HOLLYWOODLAND is a 2006 American biographical docudrama film directed by Allen Coulter in his feature directorial debut. The film documents a fictional account of the investigation surrounding the death of actor George Reeves (Ben Affleck), the star of the 1950s television series Adventures of Superman. Adrien Brody plays Louis Simo, a fictional down-on-his-luck private investigator on the case, as he questions Toni Mannix (Diane Lane), who was involved in a long romantic relationship with Reeves and was the wife of MGM studio executive Eddie Mannix (Bob Hoskins). Reeves had ended the affair and had become engaged to a younger woman, aspiring actress Leonore Lemmon (Robin Tunney).

"Adventures of Superman" Daily Planet Building

The establishing shot of the Daily Planet Building in the first season of the "Adventures of Superman" was the E. Clem Wilson Building in Los Angeles, California (above), at 5225 Wilshire Boulevard. The angle of the stock pan-down shot of the Wilson building tended to make it look taller than its 10 or 12 stories. From the second season onward, stock shots of the 32-story Los Angeles City Hall (below) were used as the Daily Planet building.

"Adventures of Superman" 1952-1958

Adventures of Superman is an American television series based on comic book characters and concepts created in 1938 by Jerry Siegel and Joe Shuster. The show is the first television series to feature Superman and began filming in 1951 in California. Sponsored by cereal manufacturer Kellogg's, the syndicated show's first, and last, air dates are disputed but generally accepted as September 19, 1952 and April 28, 1958. The show's first two seasons (episodes 1–52, 26 titles per season) were filmed in black-and-white; seasons three through six (episodes 53–104, 13 titles per season) were filmed in color but originally telecast monochromatically both on the ABC network and in first-run syndication. Television viewers would not see Superman in color until the series was syndicated to local stations in 1965.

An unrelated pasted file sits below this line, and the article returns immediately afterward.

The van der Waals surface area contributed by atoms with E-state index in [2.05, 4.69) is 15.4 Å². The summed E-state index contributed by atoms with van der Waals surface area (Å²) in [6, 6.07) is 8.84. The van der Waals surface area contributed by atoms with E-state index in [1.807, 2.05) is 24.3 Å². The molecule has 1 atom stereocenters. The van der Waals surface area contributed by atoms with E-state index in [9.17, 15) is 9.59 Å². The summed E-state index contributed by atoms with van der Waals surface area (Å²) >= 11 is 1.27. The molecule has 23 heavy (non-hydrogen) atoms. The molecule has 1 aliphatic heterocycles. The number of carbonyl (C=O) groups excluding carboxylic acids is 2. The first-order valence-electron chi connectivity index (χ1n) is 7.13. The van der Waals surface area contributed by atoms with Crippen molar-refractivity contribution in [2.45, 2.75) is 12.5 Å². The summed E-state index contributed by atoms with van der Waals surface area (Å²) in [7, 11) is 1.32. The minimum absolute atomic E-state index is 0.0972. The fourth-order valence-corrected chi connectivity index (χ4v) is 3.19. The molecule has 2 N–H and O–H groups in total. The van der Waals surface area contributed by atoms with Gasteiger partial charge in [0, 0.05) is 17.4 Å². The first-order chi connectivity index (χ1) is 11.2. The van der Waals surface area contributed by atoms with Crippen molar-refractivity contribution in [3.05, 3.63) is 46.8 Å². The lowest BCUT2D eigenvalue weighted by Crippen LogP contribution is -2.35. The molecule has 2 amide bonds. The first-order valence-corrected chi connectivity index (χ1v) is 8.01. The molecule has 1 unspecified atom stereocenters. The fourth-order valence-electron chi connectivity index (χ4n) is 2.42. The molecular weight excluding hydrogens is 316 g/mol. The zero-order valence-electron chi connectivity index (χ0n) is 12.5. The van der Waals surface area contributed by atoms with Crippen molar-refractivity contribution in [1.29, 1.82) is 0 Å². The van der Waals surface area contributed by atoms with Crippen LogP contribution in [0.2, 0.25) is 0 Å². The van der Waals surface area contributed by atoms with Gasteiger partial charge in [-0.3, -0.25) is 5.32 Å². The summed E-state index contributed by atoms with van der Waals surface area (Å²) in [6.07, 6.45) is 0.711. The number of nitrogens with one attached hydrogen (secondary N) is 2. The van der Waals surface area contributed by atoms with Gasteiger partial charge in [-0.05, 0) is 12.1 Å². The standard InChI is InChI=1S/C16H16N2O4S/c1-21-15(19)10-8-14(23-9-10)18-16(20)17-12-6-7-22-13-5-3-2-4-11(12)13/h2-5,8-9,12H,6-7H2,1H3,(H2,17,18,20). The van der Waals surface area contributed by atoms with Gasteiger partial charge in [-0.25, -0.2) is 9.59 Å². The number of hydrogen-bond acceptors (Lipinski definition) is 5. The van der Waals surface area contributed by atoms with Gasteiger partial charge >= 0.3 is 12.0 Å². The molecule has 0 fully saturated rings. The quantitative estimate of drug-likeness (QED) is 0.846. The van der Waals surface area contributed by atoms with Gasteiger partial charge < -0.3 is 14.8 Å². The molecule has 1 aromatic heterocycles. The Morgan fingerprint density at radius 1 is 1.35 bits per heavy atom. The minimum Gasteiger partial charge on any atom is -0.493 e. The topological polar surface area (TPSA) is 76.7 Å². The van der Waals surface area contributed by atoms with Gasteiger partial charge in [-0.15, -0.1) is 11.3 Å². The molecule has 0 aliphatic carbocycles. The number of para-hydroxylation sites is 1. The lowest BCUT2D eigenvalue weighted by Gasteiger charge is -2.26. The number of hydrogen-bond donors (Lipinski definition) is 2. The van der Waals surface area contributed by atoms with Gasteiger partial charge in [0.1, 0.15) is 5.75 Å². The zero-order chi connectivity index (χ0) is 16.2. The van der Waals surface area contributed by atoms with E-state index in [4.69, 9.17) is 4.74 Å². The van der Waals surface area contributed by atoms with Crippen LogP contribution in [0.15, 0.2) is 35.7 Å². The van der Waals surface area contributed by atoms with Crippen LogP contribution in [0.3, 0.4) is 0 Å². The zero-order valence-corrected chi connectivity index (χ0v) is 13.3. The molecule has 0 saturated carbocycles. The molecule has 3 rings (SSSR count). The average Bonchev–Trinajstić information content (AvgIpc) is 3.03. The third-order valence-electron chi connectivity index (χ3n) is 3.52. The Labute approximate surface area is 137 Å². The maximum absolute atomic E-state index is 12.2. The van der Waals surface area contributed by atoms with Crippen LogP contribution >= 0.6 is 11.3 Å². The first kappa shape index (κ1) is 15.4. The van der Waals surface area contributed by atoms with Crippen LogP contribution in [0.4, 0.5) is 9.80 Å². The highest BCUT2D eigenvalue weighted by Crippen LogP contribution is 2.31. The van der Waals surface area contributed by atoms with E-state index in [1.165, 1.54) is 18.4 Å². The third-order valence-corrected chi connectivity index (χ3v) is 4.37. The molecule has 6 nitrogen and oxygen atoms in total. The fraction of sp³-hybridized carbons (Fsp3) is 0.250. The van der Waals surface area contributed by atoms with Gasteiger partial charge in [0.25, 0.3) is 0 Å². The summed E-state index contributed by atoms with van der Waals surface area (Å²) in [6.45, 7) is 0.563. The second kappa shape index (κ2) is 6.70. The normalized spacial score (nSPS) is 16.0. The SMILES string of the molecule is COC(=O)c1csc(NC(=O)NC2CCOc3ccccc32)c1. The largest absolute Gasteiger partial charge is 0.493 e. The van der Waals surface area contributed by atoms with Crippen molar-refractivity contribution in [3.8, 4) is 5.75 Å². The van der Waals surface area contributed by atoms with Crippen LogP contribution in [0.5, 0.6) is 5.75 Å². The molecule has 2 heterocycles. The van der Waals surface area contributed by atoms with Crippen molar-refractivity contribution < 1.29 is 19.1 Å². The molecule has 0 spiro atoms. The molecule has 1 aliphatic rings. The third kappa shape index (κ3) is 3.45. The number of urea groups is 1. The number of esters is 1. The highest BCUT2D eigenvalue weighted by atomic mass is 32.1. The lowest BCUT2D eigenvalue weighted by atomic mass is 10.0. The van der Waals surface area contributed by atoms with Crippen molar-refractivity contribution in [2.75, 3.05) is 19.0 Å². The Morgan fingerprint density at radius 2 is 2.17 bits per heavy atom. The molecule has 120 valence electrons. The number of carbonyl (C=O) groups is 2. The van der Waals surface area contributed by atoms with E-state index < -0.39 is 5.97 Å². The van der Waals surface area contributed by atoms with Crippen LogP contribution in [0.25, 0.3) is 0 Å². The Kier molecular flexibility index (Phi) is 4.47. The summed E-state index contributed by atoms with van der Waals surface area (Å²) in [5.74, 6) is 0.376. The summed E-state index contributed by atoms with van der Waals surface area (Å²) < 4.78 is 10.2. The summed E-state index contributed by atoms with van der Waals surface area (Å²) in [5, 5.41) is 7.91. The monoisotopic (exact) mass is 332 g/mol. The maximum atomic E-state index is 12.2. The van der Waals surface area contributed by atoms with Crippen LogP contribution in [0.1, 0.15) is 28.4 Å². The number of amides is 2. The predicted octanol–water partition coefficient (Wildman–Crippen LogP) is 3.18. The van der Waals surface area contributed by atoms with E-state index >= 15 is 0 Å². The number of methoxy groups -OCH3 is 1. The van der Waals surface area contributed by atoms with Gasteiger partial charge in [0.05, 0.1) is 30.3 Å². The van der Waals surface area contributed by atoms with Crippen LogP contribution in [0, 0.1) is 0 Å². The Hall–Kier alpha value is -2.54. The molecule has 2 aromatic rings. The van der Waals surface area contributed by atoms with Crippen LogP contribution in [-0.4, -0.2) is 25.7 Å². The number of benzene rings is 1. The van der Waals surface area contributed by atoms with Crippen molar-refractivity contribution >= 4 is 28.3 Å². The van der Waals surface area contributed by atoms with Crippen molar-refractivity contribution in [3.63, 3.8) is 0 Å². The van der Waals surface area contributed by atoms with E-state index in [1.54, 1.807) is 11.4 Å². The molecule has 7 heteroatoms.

George Reeves plays Clark Kent/Superman with Jack Larson as Jimmy Olsen, John Hamilton as Perry White, and Robert Shayne as Inspector Henderson. Phyllis Coates plays Lois Lane in the first season with Noel Neill stepping into the role in the second season (1953). Stories follow Superman as he battles crooks, gangsters, and other villains in the fictional city of Metropolis while masquerading "off-duty" as Daily Planet reporter Clark Kent. Lois Lane and Jimmy Olsen, Clark's colleagues at the office, often find themselves in dangerous situations which can only be resolved with Superman's timely intervention.

Adventures of Superman generally employed visual effects advanced for television of the period, and, while the show won no major awards, it was popular with its audience and remains popular today. Its opening theme is known as The Superman March. In 1976, the book Superman: From Serial to Cereal was published, and, in 1987, selected episodes of the show were released to video. In 2006, the series became available in its entirety on DVD and reruns of the show still hold a place on television programming schedules. In 2006, HOLLYWOODLAND, a film dramatizing the show's production and the death of its star, George Reeves, was released.

Monday, June 11, 2012

They're Digging Up Ray Bradbury's Grave

Stopped by Westwood Village Cemetery this afternoon and found them digging up Ray Bradbury's grave. The garden area where Ray will be buried and where his wife lies at rest is inaccessible to motorized equipment, so the grave has to be dug up by hand and shovel.

Bus & Car Collision in Westwood 6/10/12

So, I'm sitting at my desk on Sunday watching HOW THE WEST WAS WON (1962) with the commentary track playing and I hear the horrible sound of metal smashing into metal. I look outside to see a car crashed nearly head on with a Metro bus.

No one appeared to be hurt. No paramedics, just police, firemen, and a tow truck.

Thursday, June 7, 2012

Author Henry Miller Pontificates in REDS (1981)

Before his death, author Henry Miller (1891-1980) filmed with Warren Beatty for his film REDS (1981). He spoke of his remembrances of John Reed and Louise Bryant as part of a series of "witnesses." The film was released eighteen months after Miller's death.